|When world(view)s collide||<– Date –> <– Thread –>|
|From: Howard Landman (howardpolyamory.org)|
|Date: Wed, 21 Mar 2001 17:44:01 -0700 (MST)|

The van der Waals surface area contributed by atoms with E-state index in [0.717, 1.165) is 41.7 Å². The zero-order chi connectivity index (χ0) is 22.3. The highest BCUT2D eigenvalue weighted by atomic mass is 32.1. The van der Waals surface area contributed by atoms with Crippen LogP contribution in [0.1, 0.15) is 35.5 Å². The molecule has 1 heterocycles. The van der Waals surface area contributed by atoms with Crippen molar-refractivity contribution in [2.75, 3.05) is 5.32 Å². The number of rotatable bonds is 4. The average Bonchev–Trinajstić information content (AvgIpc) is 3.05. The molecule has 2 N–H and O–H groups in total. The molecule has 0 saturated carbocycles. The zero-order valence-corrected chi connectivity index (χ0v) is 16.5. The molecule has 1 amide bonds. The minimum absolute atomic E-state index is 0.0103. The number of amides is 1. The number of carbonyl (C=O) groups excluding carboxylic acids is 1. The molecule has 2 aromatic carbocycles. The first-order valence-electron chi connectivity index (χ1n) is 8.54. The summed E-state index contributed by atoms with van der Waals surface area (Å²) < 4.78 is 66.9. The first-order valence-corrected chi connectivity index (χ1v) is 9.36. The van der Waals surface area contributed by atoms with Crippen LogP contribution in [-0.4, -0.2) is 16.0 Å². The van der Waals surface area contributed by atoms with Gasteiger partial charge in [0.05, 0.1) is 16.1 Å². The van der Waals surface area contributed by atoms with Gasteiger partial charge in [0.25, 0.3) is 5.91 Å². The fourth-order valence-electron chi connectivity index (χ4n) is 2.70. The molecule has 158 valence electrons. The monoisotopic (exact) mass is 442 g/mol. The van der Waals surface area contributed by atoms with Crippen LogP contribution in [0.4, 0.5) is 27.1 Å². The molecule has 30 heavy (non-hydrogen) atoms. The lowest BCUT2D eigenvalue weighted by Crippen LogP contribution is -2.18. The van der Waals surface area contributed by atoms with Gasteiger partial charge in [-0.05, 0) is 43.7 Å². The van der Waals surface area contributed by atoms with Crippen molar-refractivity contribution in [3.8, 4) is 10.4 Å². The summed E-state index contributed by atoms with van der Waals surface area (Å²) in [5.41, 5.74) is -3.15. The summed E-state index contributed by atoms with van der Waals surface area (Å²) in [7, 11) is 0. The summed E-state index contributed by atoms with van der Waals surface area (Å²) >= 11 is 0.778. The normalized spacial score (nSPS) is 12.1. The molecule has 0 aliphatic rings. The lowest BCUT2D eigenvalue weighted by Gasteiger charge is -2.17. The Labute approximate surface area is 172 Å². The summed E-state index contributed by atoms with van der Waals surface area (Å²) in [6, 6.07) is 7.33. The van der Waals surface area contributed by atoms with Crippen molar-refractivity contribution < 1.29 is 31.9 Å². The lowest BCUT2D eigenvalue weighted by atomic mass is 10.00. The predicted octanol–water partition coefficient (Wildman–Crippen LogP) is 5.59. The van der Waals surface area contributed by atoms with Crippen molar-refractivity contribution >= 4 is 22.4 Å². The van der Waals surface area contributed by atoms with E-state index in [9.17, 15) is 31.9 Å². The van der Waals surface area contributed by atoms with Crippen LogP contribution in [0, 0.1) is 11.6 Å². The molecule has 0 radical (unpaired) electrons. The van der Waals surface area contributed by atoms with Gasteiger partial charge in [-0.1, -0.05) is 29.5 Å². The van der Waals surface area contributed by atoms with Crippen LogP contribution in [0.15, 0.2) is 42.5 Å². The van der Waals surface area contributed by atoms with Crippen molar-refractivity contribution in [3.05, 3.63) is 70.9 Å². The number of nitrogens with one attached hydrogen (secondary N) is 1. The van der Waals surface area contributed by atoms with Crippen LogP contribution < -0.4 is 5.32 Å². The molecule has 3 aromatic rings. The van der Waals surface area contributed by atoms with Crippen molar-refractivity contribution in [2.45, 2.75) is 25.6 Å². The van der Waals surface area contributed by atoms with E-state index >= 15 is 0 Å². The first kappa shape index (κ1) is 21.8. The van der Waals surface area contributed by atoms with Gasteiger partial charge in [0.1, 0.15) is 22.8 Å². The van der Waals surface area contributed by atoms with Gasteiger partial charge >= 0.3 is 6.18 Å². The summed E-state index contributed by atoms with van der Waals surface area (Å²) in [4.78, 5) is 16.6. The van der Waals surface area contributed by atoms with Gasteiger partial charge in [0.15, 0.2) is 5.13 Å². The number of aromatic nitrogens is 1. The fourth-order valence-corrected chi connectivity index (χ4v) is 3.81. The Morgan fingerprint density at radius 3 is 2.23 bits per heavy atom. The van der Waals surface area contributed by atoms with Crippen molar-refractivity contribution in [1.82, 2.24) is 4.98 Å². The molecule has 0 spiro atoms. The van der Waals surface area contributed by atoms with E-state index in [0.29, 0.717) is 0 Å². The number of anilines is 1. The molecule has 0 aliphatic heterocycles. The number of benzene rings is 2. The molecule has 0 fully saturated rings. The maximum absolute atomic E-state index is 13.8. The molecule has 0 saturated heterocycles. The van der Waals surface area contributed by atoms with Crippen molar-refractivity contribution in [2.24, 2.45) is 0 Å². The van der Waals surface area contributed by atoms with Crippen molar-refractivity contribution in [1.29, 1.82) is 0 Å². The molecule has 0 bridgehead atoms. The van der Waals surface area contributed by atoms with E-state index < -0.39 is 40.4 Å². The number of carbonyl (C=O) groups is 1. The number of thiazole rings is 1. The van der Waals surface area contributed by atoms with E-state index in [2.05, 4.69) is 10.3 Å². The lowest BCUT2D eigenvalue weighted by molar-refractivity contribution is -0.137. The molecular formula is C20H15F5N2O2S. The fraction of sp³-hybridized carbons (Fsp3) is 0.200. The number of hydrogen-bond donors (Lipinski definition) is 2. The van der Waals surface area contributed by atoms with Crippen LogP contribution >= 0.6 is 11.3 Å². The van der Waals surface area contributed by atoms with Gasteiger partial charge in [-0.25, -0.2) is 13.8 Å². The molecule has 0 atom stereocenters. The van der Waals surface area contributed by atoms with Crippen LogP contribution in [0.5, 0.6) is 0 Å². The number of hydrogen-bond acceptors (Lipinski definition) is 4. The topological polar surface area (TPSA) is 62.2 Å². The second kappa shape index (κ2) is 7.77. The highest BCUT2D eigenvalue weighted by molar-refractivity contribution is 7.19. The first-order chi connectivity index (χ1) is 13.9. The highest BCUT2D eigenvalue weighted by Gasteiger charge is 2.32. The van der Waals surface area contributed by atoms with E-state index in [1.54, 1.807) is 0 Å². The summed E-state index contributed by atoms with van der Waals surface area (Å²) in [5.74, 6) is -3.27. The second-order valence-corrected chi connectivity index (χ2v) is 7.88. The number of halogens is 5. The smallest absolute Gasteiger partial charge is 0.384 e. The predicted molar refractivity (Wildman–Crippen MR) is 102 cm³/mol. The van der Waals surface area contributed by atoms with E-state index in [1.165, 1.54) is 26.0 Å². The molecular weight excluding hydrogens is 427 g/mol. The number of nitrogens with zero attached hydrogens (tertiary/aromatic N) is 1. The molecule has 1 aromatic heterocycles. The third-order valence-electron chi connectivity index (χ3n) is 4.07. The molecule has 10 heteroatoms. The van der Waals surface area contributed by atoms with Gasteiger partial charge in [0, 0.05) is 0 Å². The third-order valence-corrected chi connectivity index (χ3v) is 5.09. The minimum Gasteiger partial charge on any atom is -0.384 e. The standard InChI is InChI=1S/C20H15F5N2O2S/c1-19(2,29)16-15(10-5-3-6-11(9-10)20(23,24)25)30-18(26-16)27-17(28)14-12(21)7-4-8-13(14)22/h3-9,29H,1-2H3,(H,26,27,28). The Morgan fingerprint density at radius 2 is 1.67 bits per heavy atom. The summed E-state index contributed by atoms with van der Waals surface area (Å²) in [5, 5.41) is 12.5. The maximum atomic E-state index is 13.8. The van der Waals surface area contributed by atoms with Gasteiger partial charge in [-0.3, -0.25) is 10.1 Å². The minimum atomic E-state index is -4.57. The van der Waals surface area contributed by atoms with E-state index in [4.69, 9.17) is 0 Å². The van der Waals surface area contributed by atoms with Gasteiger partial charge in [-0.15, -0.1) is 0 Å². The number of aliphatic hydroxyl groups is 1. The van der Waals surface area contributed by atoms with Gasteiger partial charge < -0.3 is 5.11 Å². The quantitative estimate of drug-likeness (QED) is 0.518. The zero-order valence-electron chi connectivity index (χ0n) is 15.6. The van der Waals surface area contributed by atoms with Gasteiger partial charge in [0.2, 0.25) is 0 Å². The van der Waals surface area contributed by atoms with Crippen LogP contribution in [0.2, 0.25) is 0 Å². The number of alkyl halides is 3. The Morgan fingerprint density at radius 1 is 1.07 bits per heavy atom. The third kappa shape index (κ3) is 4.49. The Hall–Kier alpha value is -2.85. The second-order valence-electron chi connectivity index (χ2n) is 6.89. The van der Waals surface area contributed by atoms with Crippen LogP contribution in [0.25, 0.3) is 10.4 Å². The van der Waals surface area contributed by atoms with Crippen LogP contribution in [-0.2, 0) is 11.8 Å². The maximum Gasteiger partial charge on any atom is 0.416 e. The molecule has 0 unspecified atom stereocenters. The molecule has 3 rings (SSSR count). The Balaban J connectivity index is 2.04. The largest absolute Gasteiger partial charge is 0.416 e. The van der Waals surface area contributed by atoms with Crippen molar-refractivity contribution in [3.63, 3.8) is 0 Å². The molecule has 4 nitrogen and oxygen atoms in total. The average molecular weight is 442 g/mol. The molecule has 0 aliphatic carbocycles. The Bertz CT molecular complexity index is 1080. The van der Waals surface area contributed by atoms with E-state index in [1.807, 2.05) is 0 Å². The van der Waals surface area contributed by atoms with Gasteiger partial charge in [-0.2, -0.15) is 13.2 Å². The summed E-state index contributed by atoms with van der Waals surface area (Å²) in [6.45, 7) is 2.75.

I'm wondering if anyone out there has had experience reconciling radically different world views into a consensus. The specific problem we're facing now goes something like this: - We need to have someplace for our bigger kids (say 6-12 years old) to play. We already constructed a sandy play area, but it's mostly being used by the toddlers, and there are issues with the older kids being too rambunctious for the little ones. - We are located directly adjacent to a large city park with trees, a large playground, tennis courts, basketball courts, a farm, and river access. - We have 34 units on 4 acres, so there's not a lot of space to spare. (This contrasts with nearby Grayrock, which has 15 acres in addition to its main property.) There seem to be two main opinions about this (I may be distorting things slightly to simplify the presentation): (1) One group believes deeply that it is completely unsafe and unacceptable for kids under 10 to be in the park without adult supervision, even if they go there in groups of 2 or 3. They are concerned about "predatory types" doing something unspeakable to their kids. They are worried about the river. Therefore, it is "obvious" to them that we *must* build a play area specifically for the bigger sub-teen kids, and that it must be in the central part of our site so that parents can keep a constant eye on them. (2) The second group sees nothing wrong with kids that age going to the park and back by themselves. They reminisce about doing much more dangerous things when they were kids, and just don't see the problem. The idea of building a playground on our limited space when there's a perfectly good playground a couple hundred feet away seems silly and redundant to them, a waste of a very limited resource. It is "obvious" to them that this is a bad idea. Having started off in camp 2 and having made some effort to understand the camp 1 folks, I now am faced with the "Where do we go from here?" question. I think I know the scope of the divergence of opinions, but I'm not sure how to work towards consensus. The 1 folks are frustrated because they've brought up this "urgent" issue several times and gotten nowhere (but they failed to develop a consensus that there was in fact a problem that needed solving before trying to get specific solutions adopted). The 2 folks are frustrated because the issue refuses to go away (but are not doing a good job so far of listening to the concerns). Any ideas? I'm not interested in hearing that "group 1 is right" or "I agree with group 2". I want some way to begin synthesizing both viewpoints into something we can all live with. Howard Landman River Rock Commons, Ft. Collins CO _______________________________________________ Cohousing-L mailing list Cohousing-L [at] cohousing.org Unsubscribe info: http://www.communityforum.net/mailman/listinfo/cohousing-l
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